Scanning probe microscopy (SPM) is a new surface analytical tool with a potentially enormous impact on the study of biological systems, due to the near-atomic resolution attainable with these microscopes (Hansma et al. 1988; Lyubchenko et al. 1992). SPM offers the unique advantages of high-resolution imaging of DNA, RNA, and other biological molecules in the absence of stains, shadows, and labels. Furthermore, they can be operated in either air or liquid ambients (Lyubchenko et al. 1993). The key to successful imaging of DNA and other biomolecules such as DNA-protein complexes is the need to ensure that these molecules are both chemically stable and sufficiently tethered to the substrate surface. Although the atomic force microscope (AFM) is able to produce near-atomic resolution, its potential has been limited in microstructural studies of DNA, RNA, and other biological materials. The most immediate limitation to the practical application of AFM in studying biological complexes is sample preparation. The molecules must be attached to the substrate surface in order to avoid movement caused by lateral forces generated by the sweeping probe during scanning. If they are not adequately attached, the drift experienced by these molecules limits image resolution. An ideal tethering scheme will be able to both secure a DNA molecule to the surface, but will also allow the molecule to undergo changes in conformation without significant steric hindrance, in the presence of other reactive biomolecules. This is needed in order to study chemical reactions between proteins and DNA on a surface. A second limitation to AFM resolution may be adhesion of biological macromolecules to the scanning tip. This again, is more likely to occur if the molecules are not stably tethered to the surface. Both of these issues must be addressed in order to successfully image biological molecules using SPM.

One approach to tethering DNA is by chemically modifying a substrate surface in such a way as to increase the affinity, and therefore binding of the DNA to the surface. This technique has become the most common procedure for stably attaching DNA to mica surfaces. Many chemical modification processes have been attempted with favorable results, such as MgCl2-treated mica (Bezanilla et al. 1994), glow-discharged mica (Hansma et al. 1992), spermidine-treated mica (Tanigawa et al. 1997), and aminopropyltriethoxy silane (APTES)-treated mica (Lyubchenko et al. 1992). Each of these processes works by modifying the surface chemistry to be more amenable to the charge and chemical state of biomolecules.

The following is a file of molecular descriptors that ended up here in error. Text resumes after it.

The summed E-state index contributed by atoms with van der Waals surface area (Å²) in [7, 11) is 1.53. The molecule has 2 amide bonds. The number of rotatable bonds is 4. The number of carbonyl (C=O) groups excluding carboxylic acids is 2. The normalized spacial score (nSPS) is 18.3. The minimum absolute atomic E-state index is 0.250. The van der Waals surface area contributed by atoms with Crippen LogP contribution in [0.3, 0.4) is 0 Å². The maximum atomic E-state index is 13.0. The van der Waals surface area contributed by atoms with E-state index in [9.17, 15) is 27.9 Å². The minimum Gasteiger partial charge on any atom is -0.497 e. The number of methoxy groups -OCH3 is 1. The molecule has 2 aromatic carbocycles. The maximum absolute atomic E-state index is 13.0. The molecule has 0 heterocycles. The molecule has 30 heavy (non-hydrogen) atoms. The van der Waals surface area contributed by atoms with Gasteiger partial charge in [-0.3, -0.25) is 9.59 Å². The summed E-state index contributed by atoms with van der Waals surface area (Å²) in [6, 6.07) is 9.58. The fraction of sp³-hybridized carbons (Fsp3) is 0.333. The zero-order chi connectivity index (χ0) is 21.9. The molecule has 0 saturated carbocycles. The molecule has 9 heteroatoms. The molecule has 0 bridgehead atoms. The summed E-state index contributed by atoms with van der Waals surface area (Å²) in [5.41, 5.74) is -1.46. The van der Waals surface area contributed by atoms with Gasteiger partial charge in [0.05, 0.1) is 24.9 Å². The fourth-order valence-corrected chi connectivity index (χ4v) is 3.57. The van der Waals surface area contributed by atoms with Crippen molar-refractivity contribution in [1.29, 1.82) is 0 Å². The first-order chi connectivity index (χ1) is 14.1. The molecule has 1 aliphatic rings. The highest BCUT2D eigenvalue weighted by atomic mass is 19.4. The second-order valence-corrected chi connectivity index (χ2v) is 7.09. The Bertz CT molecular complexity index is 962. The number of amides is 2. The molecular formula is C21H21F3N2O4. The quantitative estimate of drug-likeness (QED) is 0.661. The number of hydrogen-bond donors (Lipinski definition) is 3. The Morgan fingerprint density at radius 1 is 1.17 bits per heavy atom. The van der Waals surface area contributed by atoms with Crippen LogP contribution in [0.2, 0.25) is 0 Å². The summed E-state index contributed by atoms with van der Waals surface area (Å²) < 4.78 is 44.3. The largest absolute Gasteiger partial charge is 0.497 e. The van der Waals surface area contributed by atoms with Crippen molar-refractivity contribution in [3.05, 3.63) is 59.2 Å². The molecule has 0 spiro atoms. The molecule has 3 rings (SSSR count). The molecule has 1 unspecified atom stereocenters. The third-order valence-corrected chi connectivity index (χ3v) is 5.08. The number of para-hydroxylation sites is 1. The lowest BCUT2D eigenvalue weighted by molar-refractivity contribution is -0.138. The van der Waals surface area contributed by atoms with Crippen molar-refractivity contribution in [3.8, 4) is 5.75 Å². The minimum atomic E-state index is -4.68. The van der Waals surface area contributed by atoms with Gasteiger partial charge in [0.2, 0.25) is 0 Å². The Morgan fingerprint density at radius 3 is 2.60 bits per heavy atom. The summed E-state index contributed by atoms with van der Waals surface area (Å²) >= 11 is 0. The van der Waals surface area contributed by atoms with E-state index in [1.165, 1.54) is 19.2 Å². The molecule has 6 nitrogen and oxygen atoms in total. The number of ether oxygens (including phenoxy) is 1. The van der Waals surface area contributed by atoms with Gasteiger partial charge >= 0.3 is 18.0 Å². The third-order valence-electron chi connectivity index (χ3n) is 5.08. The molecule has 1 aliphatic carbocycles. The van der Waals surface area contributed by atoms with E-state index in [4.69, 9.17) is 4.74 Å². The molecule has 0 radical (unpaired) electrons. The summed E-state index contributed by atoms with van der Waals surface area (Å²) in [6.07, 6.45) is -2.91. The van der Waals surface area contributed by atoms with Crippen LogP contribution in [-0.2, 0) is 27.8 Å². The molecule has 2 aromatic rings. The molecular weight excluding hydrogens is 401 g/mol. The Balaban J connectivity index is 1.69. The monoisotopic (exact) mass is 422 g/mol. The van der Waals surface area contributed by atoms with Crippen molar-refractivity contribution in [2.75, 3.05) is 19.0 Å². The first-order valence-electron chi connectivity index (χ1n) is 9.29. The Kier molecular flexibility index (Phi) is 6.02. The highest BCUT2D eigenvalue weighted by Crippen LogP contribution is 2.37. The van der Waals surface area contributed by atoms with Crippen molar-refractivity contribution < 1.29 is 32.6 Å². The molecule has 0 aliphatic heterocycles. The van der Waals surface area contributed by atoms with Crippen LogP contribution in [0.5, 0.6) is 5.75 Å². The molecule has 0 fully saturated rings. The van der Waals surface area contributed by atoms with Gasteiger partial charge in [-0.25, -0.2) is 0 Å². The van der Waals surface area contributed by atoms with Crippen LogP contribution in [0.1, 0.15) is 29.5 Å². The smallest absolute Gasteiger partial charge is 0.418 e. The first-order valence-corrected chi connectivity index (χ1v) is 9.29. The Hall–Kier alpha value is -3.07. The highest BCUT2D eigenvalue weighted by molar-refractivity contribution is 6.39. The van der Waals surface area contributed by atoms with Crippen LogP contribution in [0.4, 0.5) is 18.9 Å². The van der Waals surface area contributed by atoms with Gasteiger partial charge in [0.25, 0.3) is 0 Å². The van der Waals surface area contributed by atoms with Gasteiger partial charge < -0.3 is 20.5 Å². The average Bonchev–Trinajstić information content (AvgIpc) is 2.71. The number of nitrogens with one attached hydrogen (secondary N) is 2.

Previous research on recA and DNA complexes has used Scanning electron microscopy (SEM), Fourier transfer infrared spectroscopy (FTIR), and X-ray crystallography to determine the difference between the active and inactive conformations (Ogawa et al. 1993). Our ultimate research goal is to use contact mode AFM to study the protein conformation in the presence of different nucleotides, ATP, ADP, or ATPs. Before this can be accomplished, we report the necessary surface modification techniques and sample treatment in order to enable us to pursue more ambitious protein conformation studies.

More information on scanning probe microscopy and recA can be found at the following websites:

Materials and Methods

Mg+ Surface Treatment

Pieces of freshly cleaved ruby mica were immersed in solutions of 33 mM magnesium acetate (Aldrich Co.) in deionized/distilled water (Hansma et al. 1992; Tanigawa et al. 1997), for periods of 12 hrs - 2.5 weeks. They were then rinsed with deionized/distilled water and dried under a gentle compressed nitrogen flow at room temperature for approximately 30 seconds. Mica pieces were stored in a nitrogen atmosphere until they were used, up to 2 weeks after treatment.

Spermidine Surface Treatment